Batch Cooking Freezer Meals Back »

With a little planning and some batch cooking you can have some healthful meals on hand for time crunches and drop in guests. This concept of “batch cooking” or “freezer meals” is taking hold for some families in an effort to reduce the amount of money spent on food, and to have meals on hand which are healthy and wholesome.

What is 'Batch Cooking'?

Batch cooking refers to making quantity recipes, which are often frozen. The entrée is prepared from fresh foods and frozen in family portions, which can easily be pulled from the freezer and re-heated at a later date. The cost of meals prepared at home is generally less than the cost of prepared ready-to-eat frozen entrées, deli foods and eating out. With home prepared meals you have the ability to control the amount of sodium and calories, and limit the amount of preservatives.

Batch cooking can be a social gathering opportunity. Groups of friends can get together and make quantity recipes or exchange dishes, and divide the portions and cost among those involved. For example, in a group of 3, 1 makes 3 pans of lasagna, 1 makes 3 batches of beef soup, and 1 makes 3 batches of chicken pot pie. In the end, each member gets a pan of lasagna, a batch of soup, and chicken pot pie ready for freezing and later use.

Batch Cooking Tips

  • Before making a quantity recipe, make one recipe and have group participants taste test it; what you like in a good lasagna dish may not be what our friend likes.
  • Prepare multiple batches of main ingredients, such as beef, pork, chicken, etc. If you are cooking up ground beef, it’s just as easy to cook up a double or triple batch and freeze the extra servings. Simply reheat for tacos or your favorite casserole, and you have yourself a shortcut for those last minute meals.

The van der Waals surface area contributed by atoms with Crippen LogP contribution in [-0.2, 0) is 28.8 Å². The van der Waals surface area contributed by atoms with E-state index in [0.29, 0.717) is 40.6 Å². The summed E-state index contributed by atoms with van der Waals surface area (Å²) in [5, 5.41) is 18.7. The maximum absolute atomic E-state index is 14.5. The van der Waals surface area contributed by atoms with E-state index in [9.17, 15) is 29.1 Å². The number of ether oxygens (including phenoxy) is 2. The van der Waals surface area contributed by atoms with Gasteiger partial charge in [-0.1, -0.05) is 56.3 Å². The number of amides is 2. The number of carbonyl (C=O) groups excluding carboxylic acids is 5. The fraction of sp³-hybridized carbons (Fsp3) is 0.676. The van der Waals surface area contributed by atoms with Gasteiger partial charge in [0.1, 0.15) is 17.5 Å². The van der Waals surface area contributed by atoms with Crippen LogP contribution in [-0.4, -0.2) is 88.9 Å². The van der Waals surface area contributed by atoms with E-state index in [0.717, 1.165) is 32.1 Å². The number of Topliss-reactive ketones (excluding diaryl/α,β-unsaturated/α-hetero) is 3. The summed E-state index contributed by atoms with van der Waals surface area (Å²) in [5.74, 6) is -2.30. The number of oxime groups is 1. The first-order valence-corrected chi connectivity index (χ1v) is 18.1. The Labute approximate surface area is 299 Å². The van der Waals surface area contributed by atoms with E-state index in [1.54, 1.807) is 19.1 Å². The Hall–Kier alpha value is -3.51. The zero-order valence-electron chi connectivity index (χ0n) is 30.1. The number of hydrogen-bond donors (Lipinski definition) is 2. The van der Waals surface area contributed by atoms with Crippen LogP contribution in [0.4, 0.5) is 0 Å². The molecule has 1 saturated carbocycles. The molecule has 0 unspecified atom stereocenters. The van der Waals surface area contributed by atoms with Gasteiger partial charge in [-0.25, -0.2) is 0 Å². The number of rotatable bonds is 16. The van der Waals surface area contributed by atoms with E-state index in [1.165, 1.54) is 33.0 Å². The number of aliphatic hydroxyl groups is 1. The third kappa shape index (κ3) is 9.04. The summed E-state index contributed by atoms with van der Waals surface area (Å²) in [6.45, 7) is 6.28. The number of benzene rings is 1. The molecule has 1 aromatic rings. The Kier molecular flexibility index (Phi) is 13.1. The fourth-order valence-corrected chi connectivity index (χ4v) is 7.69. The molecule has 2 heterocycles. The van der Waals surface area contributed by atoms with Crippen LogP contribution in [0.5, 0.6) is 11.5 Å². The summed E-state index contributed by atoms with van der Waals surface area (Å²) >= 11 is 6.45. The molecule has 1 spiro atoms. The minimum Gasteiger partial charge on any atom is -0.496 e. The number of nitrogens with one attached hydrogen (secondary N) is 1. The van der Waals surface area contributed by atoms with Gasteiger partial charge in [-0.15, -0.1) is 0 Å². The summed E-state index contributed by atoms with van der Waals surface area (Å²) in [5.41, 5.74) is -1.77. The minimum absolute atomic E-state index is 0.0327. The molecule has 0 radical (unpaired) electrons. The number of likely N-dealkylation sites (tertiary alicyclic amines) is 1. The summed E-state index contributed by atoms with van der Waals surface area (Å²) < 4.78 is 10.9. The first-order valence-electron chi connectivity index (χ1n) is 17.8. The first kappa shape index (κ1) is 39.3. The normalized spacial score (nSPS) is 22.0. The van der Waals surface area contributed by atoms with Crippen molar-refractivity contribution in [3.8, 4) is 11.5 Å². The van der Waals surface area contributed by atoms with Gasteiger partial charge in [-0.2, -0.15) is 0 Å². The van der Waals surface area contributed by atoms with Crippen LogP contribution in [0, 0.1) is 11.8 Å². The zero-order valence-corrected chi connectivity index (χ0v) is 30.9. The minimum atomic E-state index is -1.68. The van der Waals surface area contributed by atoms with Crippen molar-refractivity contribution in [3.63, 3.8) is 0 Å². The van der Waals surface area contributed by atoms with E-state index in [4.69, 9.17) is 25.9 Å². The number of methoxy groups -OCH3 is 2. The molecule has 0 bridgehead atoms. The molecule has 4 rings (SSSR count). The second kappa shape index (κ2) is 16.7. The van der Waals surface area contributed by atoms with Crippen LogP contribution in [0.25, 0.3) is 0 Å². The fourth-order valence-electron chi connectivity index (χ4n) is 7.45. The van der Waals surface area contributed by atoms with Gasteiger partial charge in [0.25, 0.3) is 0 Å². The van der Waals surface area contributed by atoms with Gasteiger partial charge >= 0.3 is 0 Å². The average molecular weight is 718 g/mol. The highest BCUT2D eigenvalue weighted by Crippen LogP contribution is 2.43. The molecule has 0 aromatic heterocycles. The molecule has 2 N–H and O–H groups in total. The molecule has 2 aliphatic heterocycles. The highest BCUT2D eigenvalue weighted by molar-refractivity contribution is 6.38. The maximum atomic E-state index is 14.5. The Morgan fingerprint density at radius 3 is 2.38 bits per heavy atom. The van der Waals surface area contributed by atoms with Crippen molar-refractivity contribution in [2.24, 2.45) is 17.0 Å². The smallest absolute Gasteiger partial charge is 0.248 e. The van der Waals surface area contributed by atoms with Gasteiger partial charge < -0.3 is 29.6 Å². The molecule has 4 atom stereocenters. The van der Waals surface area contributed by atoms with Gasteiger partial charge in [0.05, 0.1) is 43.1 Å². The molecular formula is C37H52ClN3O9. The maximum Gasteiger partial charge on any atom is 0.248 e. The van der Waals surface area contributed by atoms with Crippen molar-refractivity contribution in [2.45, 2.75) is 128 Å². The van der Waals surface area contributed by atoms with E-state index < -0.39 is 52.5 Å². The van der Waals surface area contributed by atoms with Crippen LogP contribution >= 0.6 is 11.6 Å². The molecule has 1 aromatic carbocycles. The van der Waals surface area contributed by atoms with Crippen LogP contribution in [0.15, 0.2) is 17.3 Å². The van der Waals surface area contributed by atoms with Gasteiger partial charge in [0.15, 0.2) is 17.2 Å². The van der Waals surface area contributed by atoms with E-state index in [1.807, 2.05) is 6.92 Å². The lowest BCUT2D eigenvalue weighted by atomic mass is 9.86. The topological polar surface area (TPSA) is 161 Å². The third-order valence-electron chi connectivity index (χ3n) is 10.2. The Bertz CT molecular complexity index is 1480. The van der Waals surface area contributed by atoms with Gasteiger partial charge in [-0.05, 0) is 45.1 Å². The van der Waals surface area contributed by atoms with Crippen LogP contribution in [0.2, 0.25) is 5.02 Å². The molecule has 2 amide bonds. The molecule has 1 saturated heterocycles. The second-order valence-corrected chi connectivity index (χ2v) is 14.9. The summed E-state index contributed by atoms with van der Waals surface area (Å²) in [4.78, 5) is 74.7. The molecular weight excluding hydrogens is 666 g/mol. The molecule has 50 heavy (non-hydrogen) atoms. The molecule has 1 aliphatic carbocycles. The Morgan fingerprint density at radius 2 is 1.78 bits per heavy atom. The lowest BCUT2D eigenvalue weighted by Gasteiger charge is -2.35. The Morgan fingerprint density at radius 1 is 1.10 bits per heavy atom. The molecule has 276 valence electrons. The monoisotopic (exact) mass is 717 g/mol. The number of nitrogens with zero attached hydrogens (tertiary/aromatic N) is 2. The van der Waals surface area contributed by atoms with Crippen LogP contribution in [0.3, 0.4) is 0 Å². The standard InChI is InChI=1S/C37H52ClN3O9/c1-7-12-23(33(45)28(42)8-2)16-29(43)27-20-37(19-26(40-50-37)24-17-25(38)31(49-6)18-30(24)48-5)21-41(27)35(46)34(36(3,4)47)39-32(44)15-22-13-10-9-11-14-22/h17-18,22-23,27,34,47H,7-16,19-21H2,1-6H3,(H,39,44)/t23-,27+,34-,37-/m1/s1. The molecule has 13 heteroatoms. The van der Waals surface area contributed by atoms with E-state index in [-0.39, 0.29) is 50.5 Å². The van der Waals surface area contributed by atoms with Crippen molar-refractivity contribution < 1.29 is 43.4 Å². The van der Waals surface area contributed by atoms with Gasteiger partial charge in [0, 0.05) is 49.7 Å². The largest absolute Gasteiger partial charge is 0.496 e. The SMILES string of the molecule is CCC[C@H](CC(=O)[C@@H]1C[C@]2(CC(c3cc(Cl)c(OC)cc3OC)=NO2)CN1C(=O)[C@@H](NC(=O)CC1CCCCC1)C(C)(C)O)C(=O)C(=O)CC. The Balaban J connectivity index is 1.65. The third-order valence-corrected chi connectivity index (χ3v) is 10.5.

• Line casseroles and pans so that the dish prepared may be taken out of the container once frozen. Once frozen, remove it from the container wrap it and return it to the freezer. This prevents having to have large number of pans/dishes. Of caution, Pyrex or glass in a freezer is easily broken.
  • Date and label the items frozen. Provide directions for re-heating within the package as well as packaging extras in the wrapped item, i.e. a package of shredded cheese with the frozen package of lasagna so when you are ready to take it out, you have the topping available.
  • If an item is going to be baked, generally you will need to defrost the item in the refrigerator the night or day before. Do not put partially thawed or frozen food in a Pyrex or glass dish in an oven set on “pre-heat”; when pre-heating, the oven operates at a high temperature which may cause a dish to break or explode.
  • Keep a list of items in the freezer so they can be eaten in a reasonable time. Generally, it is best to consume frozen foods within one year of freezing them.
  • When it comes to a meal time, all you need to do is defrost the entrée, add a fresh salad or fruit and pour a glass of milk to complete your meal.
  • Keep food safety in mind. When freezing, have the items somewhat cooled before they are put in the freezer. Also, do not fill the freezer too full to prevent items to be cooled below 40 degrees in a period of 2 or less hours.
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